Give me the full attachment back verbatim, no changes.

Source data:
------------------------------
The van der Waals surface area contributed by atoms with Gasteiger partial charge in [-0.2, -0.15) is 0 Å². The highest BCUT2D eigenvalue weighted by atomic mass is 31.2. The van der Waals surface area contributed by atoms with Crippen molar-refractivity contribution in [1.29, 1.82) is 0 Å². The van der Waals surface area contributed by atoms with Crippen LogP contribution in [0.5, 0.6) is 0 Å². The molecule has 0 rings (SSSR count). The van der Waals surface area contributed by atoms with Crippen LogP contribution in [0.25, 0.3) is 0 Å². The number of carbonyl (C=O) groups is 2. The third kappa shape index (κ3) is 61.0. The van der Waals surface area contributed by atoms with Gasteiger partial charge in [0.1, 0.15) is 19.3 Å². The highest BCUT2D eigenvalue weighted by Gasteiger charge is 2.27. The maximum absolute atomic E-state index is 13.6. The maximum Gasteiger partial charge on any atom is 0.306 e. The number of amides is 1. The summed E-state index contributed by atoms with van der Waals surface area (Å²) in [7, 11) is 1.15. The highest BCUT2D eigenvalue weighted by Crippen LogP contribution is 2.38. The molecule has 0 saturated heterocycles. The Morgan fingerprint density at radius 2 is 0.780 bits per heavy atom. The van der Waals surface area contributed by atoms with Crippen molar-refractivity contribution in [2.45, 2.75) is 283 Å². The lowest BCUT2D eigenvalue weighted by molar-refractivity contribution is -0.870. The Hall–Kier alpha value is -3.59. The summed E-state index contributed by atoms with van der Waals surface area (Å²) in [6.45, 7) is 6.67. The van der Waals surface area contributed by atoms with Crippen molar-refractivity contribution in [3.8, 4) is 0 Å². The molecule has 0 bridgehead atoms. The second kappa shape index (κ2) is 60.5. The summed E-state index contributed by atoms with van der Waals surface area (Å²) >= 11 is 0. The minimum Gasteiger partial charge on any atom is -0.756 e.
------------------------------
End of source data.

The van der Waals surface area contributed by atoms with Gasteiger partial charge in [-0.2, -0.15) is 0 Å². The highest BCUT2D eigenvalue weighted by atomic mass is 31.2. The van der Waals surface area contributed by atoms with Crippen molar-refractivity contribution in [1.29, 1.82) is 0 Å². The van der Waals surface area contributed by atoms with Crippen LogP contribution in [0.5, 0.6) is 0 Å². The molecule has 0 rings (SSSR count). The van der Waals surface area contributed by atoms with Crippen LogP contribution in [0.25, 0.3) is 0 Å². The number of carbonyl (C=O) groups is 2. The third kappa shape index (κ3) is 61.0. The van der Waals surface area contributed by atoms with Gasteiger partial charge in [0.1, 0.15) is 19.3 Å². The highest BCUT2D eigenvalue weighted by Gasteiger charge is 2.27. The maximum absolute atomic E-state index is 13.6. The maximum Gasteiger partial charge on any atom is 0.306 e. The number of amides is 1. The summed E-state index contributed by atoms with van der Waals surface area (Å²) in [7, 11) is 1.15. The highest BCUT2D eigenvalue weighted by Crippen LogP contribution is 2.38. The molecule has 0 saturated heterocycles. The Morgan fingerprint density at radius 2 is 0.780 bits per heavy atom. The van der Waals surface area contributed by atoms with Crippen molar-refractivity contribution in [2.45, 2.75) is 283 Å². The lowest BCUT2D eigenvalue weighted by molar-refractivity contribution is -0.870. The Hall–Kier alpha value is -3.59. The summed E-state index contributed by atoms with van der Waals surface area (Å²) in [6.45, 7) is 6.67. The van der Waals surface area contributed by atoms with Crippen molar-refractivity contribution in [3.8, 4) is 0 Å². The molecule has 0 bridgehead atoms. The second kappa shape index (κ2) is 60.5. The summed E-state index contributed by atoms with van der Waals surface area (Å²) >= 11 is 0. The minimum Gasteiger partial charge on any atom is -0.756 e.